Meat and Colon Cancer


Evidence of how unsuitable meat is for human digestion is the relationship established by numerous studies between colon cancer and meat-eating. Meat-centered diets are almost always high in fat and low in fibre, resulting in a slow transit time through the colon and allowing toxic wastes to do their damage.

Peter R. Cheeke, professor of Animal Science at Oregon State University, writes,

“Rates of colorectal cancer in various countries are strongly correlated with per capita consumption of red meat and animal fat, and inversely associated with fibre consumption. Even the most dedicated Animal Scientist or meat supporter must be somewhat dismayed by the preponderance of evidence suggesting a role of meat consumption in the etiology of colon cancer.”

Moreover, while being digested, meat is known to generate steroid metabolites possessing carcinogenic (cancer-producing) properties. True carnivores move raw meat through their digestive tracts quickly within about three hours. Humans, with their long digestive tracts, take between twelve and eighteen hours to process and digest flesh.

Because the environment of the digestive tract is warm and moist, the meat rots and creates free radicals, unstable, destructive oxygen atoms that can cause cancer, premature aging, and other degenerative conditions. These free radicals are released into the body during the long digestion process.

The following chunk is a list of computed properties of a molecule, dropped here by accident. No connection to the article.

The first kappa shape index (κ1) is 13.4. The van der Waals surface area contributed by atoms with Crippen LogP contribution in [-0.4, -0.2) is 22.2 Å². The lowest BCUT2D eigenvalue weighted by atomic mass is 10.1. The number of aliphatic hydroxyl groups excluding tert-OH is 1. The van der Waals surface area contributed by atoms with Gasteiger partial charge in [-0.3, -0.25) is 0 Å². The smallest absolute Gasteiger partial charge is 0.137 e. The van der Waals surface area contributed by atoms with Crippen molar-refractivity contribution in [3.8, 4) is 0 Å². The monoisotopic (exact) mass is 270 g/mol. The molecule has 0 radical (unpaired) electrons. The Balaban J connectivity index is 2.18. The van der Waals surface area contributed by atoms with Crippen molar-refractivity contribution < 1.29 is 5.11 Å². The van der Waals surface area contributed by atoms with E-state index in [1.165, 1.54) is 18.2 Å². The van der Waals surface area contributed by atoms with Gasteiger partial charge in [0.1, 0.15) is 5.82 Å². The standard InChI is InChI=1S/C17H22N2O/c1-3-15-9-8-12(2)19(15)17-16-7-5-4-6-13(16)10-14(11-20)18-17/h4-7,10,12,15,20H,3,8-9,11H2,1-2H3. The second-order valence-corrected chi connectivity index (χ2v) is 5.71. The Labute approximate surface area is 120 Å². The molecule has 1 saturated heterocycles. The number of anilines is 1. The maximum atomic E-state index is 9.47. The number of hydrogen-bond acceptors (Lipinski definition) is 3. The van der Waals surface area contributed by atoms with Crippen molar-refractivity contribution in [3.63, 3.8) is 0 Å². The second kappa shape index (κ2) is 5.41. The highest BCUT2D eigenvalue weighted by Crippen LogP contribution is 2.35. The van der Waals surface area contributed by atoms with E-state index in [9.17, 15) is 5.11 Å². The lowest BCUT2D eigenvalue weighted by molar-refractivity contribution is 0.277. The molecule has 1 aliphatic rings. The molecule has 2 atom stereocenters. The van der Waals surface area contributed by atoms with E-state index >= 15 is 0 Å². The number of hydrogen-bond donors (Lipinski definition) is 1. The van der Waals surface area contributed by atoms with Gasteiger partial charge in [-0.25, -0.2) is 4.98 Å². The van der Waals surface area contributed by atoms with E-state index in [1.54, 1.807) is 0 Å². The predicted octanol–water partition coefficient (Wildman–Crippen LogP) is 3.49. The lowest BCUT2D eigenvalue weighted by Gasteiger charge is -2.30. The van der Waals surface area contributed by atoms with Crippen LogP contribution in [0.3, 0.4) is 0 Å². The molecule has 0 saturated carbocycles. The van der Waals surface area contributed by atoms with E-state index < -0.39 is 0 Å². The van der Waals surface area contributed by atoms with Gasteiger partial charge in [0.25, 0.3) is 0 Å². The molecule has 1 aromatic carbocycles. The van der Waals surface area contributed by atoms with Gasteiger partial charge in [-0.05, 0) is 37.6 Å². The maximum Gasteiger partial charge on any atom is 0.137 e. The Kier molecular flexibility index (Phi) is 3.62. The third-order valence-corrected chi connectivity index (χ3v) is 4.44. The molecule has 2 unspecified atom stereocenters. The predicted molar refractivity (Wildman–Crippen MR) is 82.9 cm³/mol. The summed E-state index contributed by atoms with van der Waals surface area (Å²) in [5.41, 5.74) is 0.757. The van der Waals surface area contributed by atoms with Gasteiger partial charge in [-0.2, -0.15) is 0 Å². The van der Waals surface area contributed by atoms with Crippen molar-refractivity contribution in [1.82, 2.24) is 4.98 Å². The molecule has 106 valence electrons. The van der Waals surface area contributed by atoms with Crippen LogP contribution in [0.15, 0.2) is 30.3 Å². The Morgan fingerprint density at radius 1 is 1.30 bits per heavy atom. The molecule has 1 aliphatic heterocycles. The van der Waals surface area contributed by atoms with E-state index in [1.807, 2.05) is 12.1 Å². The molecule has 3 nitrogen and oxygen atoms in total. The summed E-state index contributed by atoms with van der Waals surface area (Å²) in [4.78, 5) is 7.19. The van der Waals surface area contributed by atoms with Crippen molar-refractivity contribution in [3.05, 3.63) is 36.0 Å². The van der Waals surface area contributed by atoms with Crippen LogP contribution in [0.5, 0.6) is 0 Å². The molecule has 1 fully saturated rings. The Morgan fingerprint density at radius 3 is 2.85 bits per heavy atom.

As research continues, evidence linking meat-eating to other forms of cancer is building up at an alarming rate.

William Castelli, M.D., director of the Framingham Health Study and the National Heart, Lung, and Blood Institute, writes,

“A low-fat plant-based diet would not only lower the heart attack rate about eighty-five percent, but would lower the cancer rate sixty percent.”


Some of the most shocking results in cancer research have come from exploration of the effects of nitrosamines. Nitrosamines are formed when secondary amines, prevalent in beer, wine, tea, and tobacco, for example, react with chemical preservatives in meat.

The Food and Drug Administration has labeled nitrosamines – one of the most formidable and versatile groups of carcinogens yet discovered, and their role in the etiology of human cancer has caused growing apprehension among experts.

Dr. William Lijinsky of Oak Ridge National Laboratory conducted experiments in which nitrosamines were fed to test animals. Within six months he found malignant tumors in one hundred percent of the animals. The cancers, he said, “are all over the place; in the brain, lungs, pancreas, stomach, liver, adrenals, and intestines. The animals are a bloody mess.”

There are few current studies of the effects of nitrosamines on the human organism; that they are carcinogenic has long been proven. People who eat meat of any description are at risk.

from ‘The Higher Taste – A Guide to Gourmet Vegetarian Cooking and a Karma-Free Diet’, 2006 edition, chapter one, ‘Health and a Meatless Diet”.
Posted by Kurma on 7/3/06; 7:00:46 AM f

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